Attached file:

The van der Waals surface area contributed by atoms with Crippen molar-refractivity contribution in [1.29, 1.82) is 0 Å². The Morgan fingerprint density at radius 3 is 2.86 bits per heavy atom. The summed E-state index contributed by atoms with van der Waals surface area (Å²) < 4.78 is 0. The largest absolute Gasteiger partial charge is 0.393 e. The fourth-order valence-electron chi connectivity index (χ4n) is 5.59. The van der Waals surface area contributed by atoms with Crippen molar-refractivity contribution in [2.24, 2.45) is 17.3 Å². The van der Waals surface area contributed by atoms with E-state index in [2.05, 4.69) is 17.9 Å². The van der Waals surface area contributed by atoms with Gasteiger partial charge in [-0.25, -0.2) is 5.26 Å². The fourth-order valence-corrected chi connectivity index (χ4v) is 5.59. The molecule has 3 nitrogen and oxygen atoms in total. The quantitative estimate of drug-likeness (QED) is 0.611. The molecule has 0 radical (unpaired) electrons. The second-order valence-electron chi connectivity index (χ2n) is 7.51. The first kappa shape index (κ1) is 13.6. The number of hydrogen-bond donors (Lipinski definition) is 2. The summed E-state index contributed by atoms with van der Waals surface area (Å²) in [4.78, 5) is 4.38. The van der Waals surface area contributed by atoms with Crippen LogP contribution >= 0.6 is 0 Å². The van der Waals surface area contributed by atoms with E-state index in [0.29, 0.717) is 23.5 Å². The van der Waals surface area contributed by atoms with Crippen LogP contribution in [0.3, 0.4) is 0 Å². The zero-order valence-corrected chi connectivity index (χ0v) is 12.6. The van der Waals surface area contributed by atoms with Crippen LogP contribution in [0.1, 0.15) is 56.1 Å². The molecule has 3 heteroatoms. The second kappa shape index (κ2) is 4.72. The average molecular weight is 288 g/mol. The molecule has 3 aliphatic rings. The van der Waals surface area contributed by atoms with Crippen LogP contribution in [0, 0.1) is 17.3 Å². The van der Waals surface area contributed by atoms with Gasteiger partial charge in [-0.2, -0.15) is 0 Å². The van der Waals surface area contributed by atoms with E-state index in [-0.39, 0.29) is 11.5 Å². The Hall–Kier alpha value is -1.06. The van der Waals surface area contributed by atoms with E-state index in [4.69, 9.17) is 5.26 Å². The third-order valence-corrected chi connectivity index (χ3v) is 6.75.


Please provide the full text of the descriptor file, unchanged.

The van der Waals surface area contributed by atoms with Crippen molar-refractivity contribution in [1.29, 1.82) is 0 Å². The Morgan fingerprint density at radius 3 is 2.86 bits per heavy atom. The summed E-state index contributed by atoms with van der Waals surface area (Å²) < 4.78 is 0. The largest absolute Gasteiger partial charge is 0.393 e. The fourth-order valence-electron chi connectivity index (χ4n) is 5.59. The van der Waals surface area contributed by atoms with Crippen molar-refractivity contribution in [2.24, 2.45) is 17.3 Å². The van der Waals surface area contributed by atoms with E-state index in [2.05, 4.69) is 17.9 Å². The van der Waals surface area contributed by atoms with Gasteiger partial charge in [-0.25, -0.2) is 5.26 Å². The fourth-order valence-corrected chi connectivity index (χ4v) is 5.59. The molecule has 3 nitrogen and oxygen atoms in total. The quantitative estimate of drug-likeness (QED) is 0.611. The molecule has 0 radical (unpaired) electrons. The second-order valence-electron chi connectivity index (χ2n) is 7.51. The first kappa shape index (κ1) is 13.6. The number of hydrogen-bond donors (Lipinski definition) is 2. The summed E-state index contributed by atoms with van der Waals surface area (Å²) in [4.78, 5) is 4.38. The van der Waals surface area contributed by atoms with Crippen LogP contribution >= 0.6 is 0 Å². The van der Waals surface area contributed by atoms with E-state index in [0.29, 0.717) is 23.5 Å². The van der Waals surface area contributed by atoms with Crippen LogP contribution in [0.3, 0.4) is 0 Å². The zero-order valence-corrected chi connectivity index (χ0v) is 12.6. The van der Waals surface area contributed by atoms with Crippen LogP contribution in [0.1, 0.15) is 56.1 Å². The molecule has 3 heteroatoms. The second kappa shape index (κ2) is 4.72. The average molecular weight is 288 g/mol. The molecule has 3 aliphatic rings. The van der Waals surface area contributed by atoms with Crippen LogP contribution in [0, 0.1) is 17.3 Å². The van der Waals surface area contributed by atoms with Gasteiger partial charge in [-0.2, -0.15) is 0 Å². The van der Waals surface area contributed by atoms with E-state index in [-0.39, 0.29) is 11.5 Å². The Hall–Kier alpha value is -1.06. The van der Waals surface area contributed by atoms with E-state index in [4.69, 9.17) is 5.26 Å². The third-order valence-corrected chi connectivity index (χ3v) is 6.75.